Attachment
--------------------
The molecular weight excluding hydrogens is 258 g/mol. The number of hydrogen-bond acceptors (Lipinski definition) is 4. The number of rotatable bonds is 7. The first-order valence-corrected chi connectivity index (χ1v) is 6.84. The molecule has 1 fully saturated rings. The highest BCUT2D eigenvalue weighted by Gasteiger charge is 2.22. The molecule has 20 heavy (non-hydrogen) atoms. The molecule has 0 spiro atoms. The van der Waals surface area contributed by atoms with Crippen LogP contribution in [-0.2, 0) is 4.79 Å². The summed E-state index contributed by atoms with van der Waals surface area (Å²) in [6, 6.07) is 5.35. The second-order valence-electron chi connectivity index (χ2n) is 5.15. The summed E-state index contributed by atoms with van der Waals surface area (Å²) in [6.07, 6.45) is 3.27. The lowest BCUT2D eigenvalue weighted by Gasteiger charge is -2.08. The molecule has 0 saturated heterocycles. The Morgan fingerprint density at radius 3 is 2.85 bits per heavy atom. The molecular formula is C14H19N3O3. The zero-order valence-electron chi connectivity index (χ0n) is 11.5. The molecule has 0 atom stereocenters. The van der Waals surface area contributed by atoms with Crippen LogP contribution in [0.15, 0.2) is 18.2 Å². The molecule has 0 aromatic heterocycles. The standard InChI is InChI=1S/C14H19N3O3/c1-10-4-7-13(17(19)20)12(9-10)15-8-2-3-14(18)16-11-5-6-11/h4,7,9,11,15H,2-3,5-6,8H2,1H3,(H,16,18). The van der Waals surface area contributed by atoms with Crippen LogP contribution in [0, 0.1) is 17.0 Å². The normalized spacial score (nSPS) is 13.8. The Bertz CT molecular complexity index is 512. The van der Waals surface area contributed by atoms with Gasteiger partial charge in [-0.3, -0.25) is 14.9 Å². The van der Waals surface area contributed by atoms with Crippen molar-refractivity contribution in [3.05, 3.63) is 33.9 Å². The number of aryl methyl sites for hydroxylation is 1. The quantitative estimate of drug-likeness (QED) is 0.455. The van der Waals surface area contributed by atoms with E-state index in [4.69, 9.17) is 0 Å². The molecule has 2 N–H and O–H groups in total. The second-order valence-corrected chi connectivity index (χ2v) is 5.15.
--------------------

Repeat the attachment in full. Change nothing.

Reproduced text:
The molecular weight excluding hydrogens is 258 g/mol. The number of hydrogen-bond acceptors (Lipinski definition) is 4. The number of rotatable bonds is 7. The first-order valence-corrected chi connectivity index (χ1v) is 6.84. The molecule has 1 fully saturated rings. The highest BCUT2D eigenvalue weighted by Gasteiger charge is 2.22. The molecule has 20 heavy (non-hydrogen) atoms. The molecule has 0 spiro atoms. The van der Waals surface area contributed by atoms with Crippen LogP contribution in [-0.2, 0) is 4.79 Å². The summed E-state index contributed by atoms with van der Waals surface area (Å²) in [6, 6.07) is 5.35. The second-order valence-electron chi connectivity index (χ2n) is 5.15. The summed E-state index contributed by atoms with van der Waals surface area (Å²) in [6.07, 6.45) is 3.27. The lowest BCUT2D eigenvalue weighted by Gasteiger charge is -2.08. The molecule has 0 saturated heterocycles. The Morgan fingerprint density at radius 3 is 2.85 bits per heavy atom. The molecular formula is C14H19N3O3. The zero-order valence-electron chi connectivity index (χ0n) is 11.5. The molecule has 0 atom stereocenters. The van der Waals surface area contributed by atoms with Crippen LogP contribution in [0.15, 0.2) is 18.2 Å². The molecule has 0 aromatic heterocycles. The standard InChI is InChI=1S/C14H19N3O3/c1-10-4-7-13(17(19)20)12(9-10)15-8-2-3-14(18)16-11-5-6-11/h4,7,9,11,15H,2-3,5-6,8H2,1H3,(H,16,18). The van der Waals surface area contributed by atoms with Crippen LogP contribution in [0, 0.1) is 17.0 Å². The normalized spacial score (nSPS) is 13.8. The Bertz CT molecular complexity index is 512. The van der Waals surface area contributed by atoms with Gasteiger partial charge in [-0.3, -0.25) is 14.9 Å². The van der Waals surface area contributed by atoms with Crippen molar-refractivity contribution in [3.05, 3.63) is 33.9 Å². The number of aryl methyl sites for hydroxylation is 1. The quantitative estimate of drug-likeness (QED) is 0.455. The van der Waals surface area contributed by atoms with E-state index in [4.69, 9.17) is 0 Å². The molecule has 2 N–H and O–H groups in total. The second-order valence-corrected chi connectivity index (χ2v) is 5.15.